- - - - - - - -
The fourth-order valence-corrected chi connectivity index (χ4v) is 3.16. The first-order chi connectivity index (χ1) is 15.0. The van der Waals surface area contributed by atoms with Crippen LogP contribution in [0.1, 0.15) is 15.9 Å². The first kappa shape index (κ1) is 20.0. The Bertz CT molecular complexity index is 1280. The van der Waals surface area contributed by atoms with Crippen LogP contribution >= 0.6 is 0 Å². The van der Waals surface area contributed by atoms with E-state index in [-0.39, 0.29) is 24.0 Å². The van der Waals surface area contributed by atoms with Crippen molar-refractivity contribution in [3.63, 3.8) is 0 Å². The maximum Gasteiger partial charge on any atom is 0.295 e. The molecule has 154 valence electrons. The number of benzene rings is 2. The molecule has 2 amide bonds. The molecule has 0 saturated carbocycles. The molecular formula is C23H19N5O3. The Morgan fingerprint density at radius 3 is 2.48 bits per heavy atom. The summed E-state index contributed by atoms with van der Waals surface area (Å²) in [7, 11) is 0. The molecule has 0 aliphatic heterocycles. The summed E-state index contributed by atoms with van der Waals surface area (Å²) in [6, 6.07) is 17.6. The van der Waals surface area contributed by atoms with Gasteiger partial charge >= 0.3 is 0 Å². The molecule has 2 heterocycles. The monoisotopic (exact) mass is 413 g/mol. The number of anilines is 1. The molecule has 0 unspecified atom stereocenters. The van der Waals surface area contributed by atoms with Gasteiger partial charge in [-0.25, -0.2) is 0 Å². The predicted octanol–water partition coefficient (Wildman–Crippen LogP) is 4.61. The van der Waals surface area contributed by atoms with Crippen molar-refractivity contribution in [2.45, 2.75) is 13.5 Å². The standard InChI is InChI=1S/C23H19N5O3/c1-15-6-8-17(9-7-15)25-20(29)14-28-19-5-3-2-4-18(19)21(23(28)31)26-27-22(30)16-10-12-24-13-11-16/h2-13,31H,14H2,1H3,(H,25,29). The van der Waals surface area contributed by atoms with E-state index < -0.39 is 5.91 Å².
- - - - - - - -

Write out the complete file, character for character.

The fourth-order valence-corrected chi connectivity index (χ4v) is 3.16. The first-order chi connectivity index (χ1) is 15.0. The van der Waals surface area contributed by atoms with Crippen LogP contribution in [0.1, 0.15) is 15.9 Å². The first kappa shape index (κ1) is 20.0. The Bertz CT molecular complexity index is 1280. The van der Waals surface area contributed by atoms with Crippen LogP contribution >= 0.6 is 0 Å². The van der Waals surface area contributed by atoms with E-state index in [-0.39, 0.29) is 24.0 Å². The van der Waals surface area contributed by atoms with Crippen molar-refractivity contribution in [3.63, 3.8) is 0 Å². The maximum Gasteiger partial charge on any atom is 0.295 e. The molecule has 154 valence electrons. The number of benzene rings is 2. The molecule has 2 amide bonds. The molecule has 0 saturated carbocycles. The molecular formula is C23H19N5O3. The Morgan fingerprint density at radius 3 is 2.48 bits per heavy atom. The summed E-state index contributed by atoms with van der Waals surface area (Å²) in [7, 11) is 0. The molecule has 0 aliphatic heterocycles. The summed E-state index contributed by atoms with van der Waals surface area (Å²) in [6, 6.07) is 17.6. The van der Waals surface area contributed by atoms with Gasteiger partial charge >= 0.3 is 0 Å². The molecule has 2 heterocycles. The monoisotopic (exact) mass is 413 g/mol. The number of anilines is 1. The molecule has 0 unspecified atom stereocenters. The van der Waals surface area contributed by atoms with Gasteiger partial charge in [-0.25, -0.2) is 0 Å². The predicted octanol–water partition coefficient (Wildman–Crippen LogP) is 4.61. The van der Waals surface area contributed by atoms with Crippen molar-refractivity contribution in [2.45, 2.75) is 13.5 Å². The standard InChI is InChI=1S/C23H19N5O3/c1-15-6-8-17(9-7-15)25-20(29)14-28-19-5-3-2-4-18(19)21(23(28)31)26-27-22(30)16-10-12-24-13-11-16/h2-13,31H,14H2,1H3,(H,25,29). The van der Waals surface area contributed by atoms with E-state index < -0.39 is 5.91 Å².